If you’ve noticed the 1980s hit “Africa” playing on the radio more than usual, you likely weren’t listening to the original version by Toto. Instead, it was probably the recently released cover by Weezer, which has already been heard over 25 million times on Spotify.
Maybe you know the backstory: A teenage fan started a joke Twitter account, @weezerafrica, in order to persuade her favorite band to cover her favorite song. Days later, the hashtag #WeezerCoverAfrica went viral, and, after months of virtual prodding, the band indulged the request.
To everyone’s surprise, Weezer suddenly had a chart-topping hit – its best performing single in a dozen years. And it isn’t even the band’s own song. Now Weezer has released an entire album of covers – a self-titled EP affectionately known as the “Teal Album,” which has already hit No. 5 on the Billboard 200.
As a musicologist, Weezer’s successful foray into cover songs made me think about the overall trajectory of the practice.
They’re usually a fun way to memorialize an existing song and pass it along from one generation to the next. But the practice isn’t free of controversy.
Enriching our collective musical memory
The editor of a book on cover songs, communication scholar George Plasketes writes that covers are “about favorite songs and great songs. Classics and standards.” They show how “musical artifacts are kept culturally alive, repeating as echoes.”
To Plasketes, regardless of what a musician might add or subtract in the process, cover songs capture and convey a collective musical history.
The concept of covering has been around as long as music has been written down. The earliest choirs for Catholic masses often sang versions of earlier Gregorian chants. These “covers” were intended to both teach and entertain – to attract worshippers and spread Christianity. Then, as now, covers circulated culture.
Scholars have identified many categories of cover songs, but people are probably most familiar with two of them: the “straight cover” and the “transformative cover.”
The former, also known as a “karaoke cover,” sounds almost exactly like the original, which is the route taken by Weezer. Such an approach might pay homage to a music influence, like The Beatles’ “Twist and Shout,” which had been popularized by The Isley Brothers but was originally recorded by The Top Notes.
A straight cover can also form a sort of ironic commentary. Cultural theorist Steve Bailey notes that, while such covers “tend to ridicule the originals,” they also “celebrate the continued vitality … of the music and its importance.”
Certainly, there’s a dose of irony to Weezer’s “Africa” – the band recorded it at the request of fans, not necessarily out of some deep connection to the music or as a nod to Toto’s influence. We can’t be certain, but it seems as if Weezer’s poking fun at the ‘80s hit, while still staying true to the original.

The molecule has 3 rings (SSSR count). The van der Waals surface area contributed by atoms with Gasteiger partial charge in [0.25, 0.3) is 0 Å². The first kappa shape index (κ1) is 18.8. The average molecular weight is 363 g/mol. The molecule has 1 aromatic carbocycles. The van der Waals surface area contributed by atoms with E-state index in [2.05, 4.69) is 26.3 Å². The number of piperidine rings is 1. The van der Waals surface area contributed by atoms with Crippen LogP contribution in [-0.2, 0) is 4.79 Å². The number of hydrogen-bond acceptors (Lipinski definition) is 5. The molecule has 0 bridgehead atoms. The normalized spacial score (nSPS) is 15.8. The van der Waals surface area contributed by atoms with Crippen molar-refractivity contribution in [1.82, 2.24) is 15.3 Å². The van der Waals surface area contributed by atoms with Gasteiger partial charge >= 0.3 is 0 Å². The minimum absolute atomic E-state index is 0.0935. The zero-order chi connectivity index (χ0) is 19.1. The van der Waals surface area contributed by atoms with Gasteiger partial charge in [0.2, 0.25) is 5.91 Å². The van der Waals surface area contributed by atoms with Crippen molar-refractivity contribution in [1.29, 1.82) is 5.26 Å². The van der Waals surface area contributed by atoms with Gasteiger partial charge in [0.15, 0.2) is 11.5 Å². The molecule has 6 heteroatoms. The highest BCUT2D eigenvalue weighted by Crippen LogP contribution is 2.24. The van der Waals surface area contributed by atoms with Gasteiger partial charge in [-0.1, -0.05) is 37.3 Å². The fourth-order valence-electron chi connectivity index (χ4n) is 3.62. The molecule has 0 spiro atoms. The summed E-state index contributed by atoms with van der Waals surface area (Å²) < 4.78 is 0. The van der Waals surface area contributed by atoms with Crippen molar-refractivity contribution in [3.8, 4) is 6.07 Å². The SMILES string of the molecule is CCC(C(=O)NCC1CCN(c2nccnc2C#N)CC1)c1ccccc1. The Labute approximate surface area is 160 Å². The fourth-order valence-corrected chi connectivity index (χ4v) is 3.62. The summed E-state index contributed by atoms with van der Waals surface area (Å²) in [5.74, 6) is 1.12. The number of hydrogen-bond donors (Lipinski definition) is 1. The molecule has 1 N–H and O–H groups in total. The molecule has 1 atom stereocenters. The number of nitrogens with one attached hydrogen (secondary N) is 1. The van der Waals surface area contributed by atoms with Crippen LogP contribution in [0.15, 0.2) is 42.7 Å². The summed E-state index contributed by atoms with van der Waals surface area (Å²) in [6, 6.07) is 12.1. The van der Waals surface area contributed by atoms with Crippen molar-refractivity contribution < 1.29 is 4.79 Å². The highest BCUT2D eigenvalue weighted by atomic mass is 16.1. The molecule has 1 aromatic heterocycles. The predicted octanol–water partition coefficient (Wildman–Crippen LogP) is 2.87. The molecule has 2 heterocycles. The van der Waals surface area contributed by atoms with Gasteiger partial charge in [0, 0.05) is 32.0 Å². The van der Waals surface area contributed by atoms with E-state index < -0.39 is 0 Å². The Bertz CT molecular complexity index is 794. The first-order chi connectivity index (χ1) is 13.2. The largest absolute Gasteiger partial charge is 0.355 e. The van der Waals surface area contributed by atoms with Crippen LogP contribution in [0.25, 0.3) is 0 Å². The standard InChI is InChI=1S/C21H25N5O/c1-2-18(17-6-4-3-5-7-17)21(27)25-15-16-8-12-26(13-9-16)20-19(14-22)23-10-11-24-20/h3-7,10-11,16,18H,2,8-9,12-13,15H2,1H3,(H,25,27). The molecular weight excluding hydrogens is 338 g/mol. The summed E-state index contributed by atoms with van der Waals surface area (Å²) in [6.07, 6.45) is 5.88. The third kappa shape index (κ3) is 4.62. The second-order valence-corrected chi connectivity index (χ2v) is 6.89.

More frequently, covers fall into the transformative category, which is when musicians put their artistic stamp on a song.
The contradictions of the cover
It’s fun to hear one performer emulate another or to experience a familiar song made anew. But the question of “who gets to cover whom” reveals one problematic aspect of the genre.
As white rock 'n’ rollers usurped black rhythm and blues artists in the 1950s, countless covers became known not as covers, but as the definitive version.
Did you know that Elvis Presley’s “Hound Dog” was originally performed by rhythm-and-blues singer Big Mama Thornton? Or that Bill Haley’s “Shake, Rattle and Roll” was first recorded by blues shouter Big Joe Turner?
These two versions are especially emblematic of the issue. Not only are the covers safer, less-sexualized renderings geared to a white teenage market, but their subsequent popularity severed the songs’ original associations with their black creators. Elvis and Haley earned millions of dollars off of this appropriation. Few hear “Hound Dog” and think of Big Mama Thornton.
On digital streaming platforms and automated playlists, cover versions of popular songs can still siphon attention and money away from the original. Enter any title from Weezer’s “Teal Album” into Spotify or YouTube and the new recordings sit right next to the originals. At the same time, this side-by-side placement might encourage deeper exploration of our musical past. If you realize that your favorite song is actually a cover, you might be inclined to listen to the original.
But do we need to know the original to appreciate a cover? Or even be aware that a song we know well is a cover to begin with? Listeners unfamiliar with Nine Inch Nails might believe Johnny Cash’s “Hurt” is originally his. No doubt similar assumptions have been made about Jimi Hendrix’s “All Along the Watchtower,” which is actually a Bob Dylan tune. Many other artists have also covered “All Along the Watchtower.”
If a song gets repeatedly covered, it could be a sign of its artistic strength. As professor of American literature and culture Russell Reising writes, “There’s clearly something about the Dylan original that not only continues to inspire performers but resonates with the socio-political events of our culture.”
Even great originals can possess a degree of unrealized potential just waiting to be discovered by the artists that cover them.